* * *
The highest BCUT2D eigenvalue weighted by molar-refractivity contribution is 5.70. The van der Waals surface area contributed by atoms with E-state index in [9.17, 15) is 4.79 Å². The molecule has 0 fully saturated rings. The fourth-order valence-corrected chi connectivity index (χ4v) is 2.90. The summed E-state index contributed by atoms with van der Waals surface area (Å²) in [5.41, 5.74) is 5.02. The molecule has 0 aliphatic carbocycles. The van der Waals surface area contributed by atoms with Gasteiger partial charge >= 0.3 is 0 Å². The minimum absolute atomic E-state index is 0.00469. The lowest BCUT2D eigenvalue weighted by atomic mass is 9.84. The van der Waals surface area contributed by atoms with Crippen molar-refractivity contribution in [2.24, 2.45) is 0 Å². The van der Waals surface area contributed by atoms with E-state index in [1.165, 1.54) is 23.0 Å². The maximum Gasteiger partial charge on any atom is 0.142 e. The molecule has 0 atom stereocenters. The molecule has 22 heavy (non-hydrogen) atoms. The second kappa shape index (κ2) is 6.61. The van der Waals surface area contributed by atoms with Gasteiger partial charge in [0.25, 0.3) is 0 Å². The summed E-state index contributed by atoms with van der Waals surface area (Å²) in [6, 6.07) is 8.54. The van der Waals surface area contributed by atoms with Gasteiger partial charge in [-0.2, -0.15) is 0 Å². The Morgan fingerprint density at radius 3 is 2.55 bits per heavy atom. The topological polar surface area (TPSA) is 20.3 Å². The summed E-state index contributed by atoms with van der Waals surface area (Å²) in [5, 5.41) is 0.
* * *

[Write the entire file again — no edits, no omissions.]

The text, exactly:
The highest BCUT2D eigenvalue weighted by molar-refractivity contribution is 5.70. The van der Waals surface area contributed by atoms with E-state index in [9.17, 15) is 4.79 Å². The molecule has 0 fully saturated rings. The fourth-order valence-corrected chi connectivity index (χ4v) is 2.90. The summed E-state index contributed by atoms with van der Waals surface area (Å²) in [5.41, 5.74) is 5.02. The molecule has 0 aliphatic carbocycles. The van der Waals surface area contributed by atoms with Gasteiger partial charge >= 0.3 is 0 Å². The minimum absolute atomic E-state index is 0.00469. The lowest BCUT2D eigenvalue weighted by atomic mass is 9.84. The van der Waals surface area contributed by atoms with Crippen molar-refractivity contribution in [2.24, 2.45) is 0 Å². The van der Waals surface area contributed by atoms with E-state index in [1.165, 1.54) is 23.0 Å². The maximum Gasteiger partial charge on any atom is 0.142 e. The molecule has 0 atom stereocenters. The molecule has 22 heavy (non-hydrogen) atoms. The second kappa shape index (κ2) is 6.61. The van der Waals surface area contributed by atoms with Gasteiger partial charge in [0.25, 0.3) is 0 Å². The summed E-state index contributed by atoms with van der Waals surface area (Å²) in [6, 6.07) is 8.54. The van der Waals surface area contributed by atoms with Gasteiger partial charge in [-0.2, -0.15) is 0 Å². The Morgan fingerprint density at radius 3 is 2.55 bits per heavy atom. The topological polar surface area (TPSA) is 20.3 Å². The summed E-state index contributed by atoms with van der Waals surface area (Å²) in [5, 5.41) is 0.